Can Exercising Help Improve Sleep Apnea?
Obstructive Sleep Apnea (OSA) – a condition in which you repeatedly stop breathing for brief periods of time while asleep – is a common and pervasive disorder that can seriously impact your quality of life. OSA can be treated effectively with approved treatment methods such as Oral Appliance Therapy. Pairing this with an active lifestyle can also significantly benefit your quality of life, helping to improve the severity of your condition and aid in your sleep apnea treatment.
Sleep Apnea Risks
Your likelihood of developing OSA increases if you have certain conditions or features that narrow your upper airway. These include but are not limited to a large collar (neck) size, a large tongue, and obesity. Some risk factors you just can’t control; however, according to pubmed.gov, an active lifestyle may have substantial benefits for both prevention and treatment of OSA.
A study by investigators from Brigham and Women’s Hospital published in the European Respiratory Journal followed approximately 130,000 men and women in the United States. Over a follow-up period of ten to eighteen years, findings clearly showed that higher levels of physical activity and lower levels of sedentary behavior were associated with a lower risk of OSA. Both moderate and vigorous physical activity were examined separately, and both were strongly associated with lower risk of OSA. Stronger associations were found for women, adults over the age of 65, and those with a BMI greater than or equal to 25 kg/m2.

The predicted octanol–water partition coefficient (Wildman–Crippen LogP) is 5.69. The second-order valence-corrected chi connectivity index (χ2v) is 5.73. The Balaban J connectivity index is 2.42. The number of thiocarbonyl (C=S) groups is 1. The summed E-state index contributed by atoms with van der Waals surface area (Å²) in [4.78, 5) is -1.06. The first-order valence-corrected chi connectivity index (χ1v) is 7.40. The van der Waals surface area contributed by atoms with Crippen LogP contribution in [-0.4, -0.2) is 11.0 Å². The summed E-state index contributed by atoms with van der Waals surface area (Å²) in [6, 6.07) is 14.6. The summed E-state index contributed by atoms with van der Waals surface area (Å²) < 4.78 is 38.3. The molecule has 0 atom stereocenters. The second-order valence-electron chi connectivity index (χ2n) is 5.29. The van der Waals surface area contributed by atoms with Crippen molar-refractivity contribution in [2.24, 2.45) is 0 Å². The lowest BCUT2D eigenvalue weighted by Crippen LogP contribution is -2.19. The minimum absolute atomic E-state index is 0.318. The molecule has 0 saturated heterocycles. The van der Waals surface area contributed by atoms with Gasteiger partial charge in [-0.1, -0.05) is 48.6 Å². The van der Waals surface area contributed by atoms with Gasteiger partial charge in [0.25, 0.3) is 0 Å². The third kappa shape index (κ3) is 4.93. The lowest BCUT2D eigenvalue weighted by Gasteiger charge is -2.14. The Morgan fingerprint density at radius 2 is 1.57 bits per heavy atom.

What Can You Do To Get More Active?
1. Don’t stress about getting more active – it’s something that you can adjust to gradually. Start by setting a realistic goal, so that you can turn increased physical activity less into a short-term objective and more into a lifestyle.
2. Start with easy exercise routines, and make it something you enjoy. For example, begin by getting your steps in on a nice walk every day, and eventually, you can add in options like resistance training and stretching. Whatever you decide to do, make it your goal to just get moving!
3. Get support from friends and family members to help motivate you on your exercise and OSA treatment journey. That will help to keep your incentive levels high – and hold you accountable!
4. Make it your mission to move during the day, whatever it is. Do you usually take the elevator to your floor at work? An easy activity boost would be to switch to taking the stairs.
5. Maintain a healthy diet – this will help give you the energy you need to stay active!
6. Try also exercising your mouth and face. Myofunctional therapy, which involves exercises to strengthen your mouth and facial muscles, may help to increase the airflow through your windpipe, which also may help to improve your sleep. This can be achieved via singing, certain tongue exercises, and practicing brass and woodwind instruments, among other exercises.
You deserve a good night’s rest. Getting active can help. To effectively treat your OSA, try our comfortable oral devices. Ask your sleep physician about Oral Appliance Therapy today!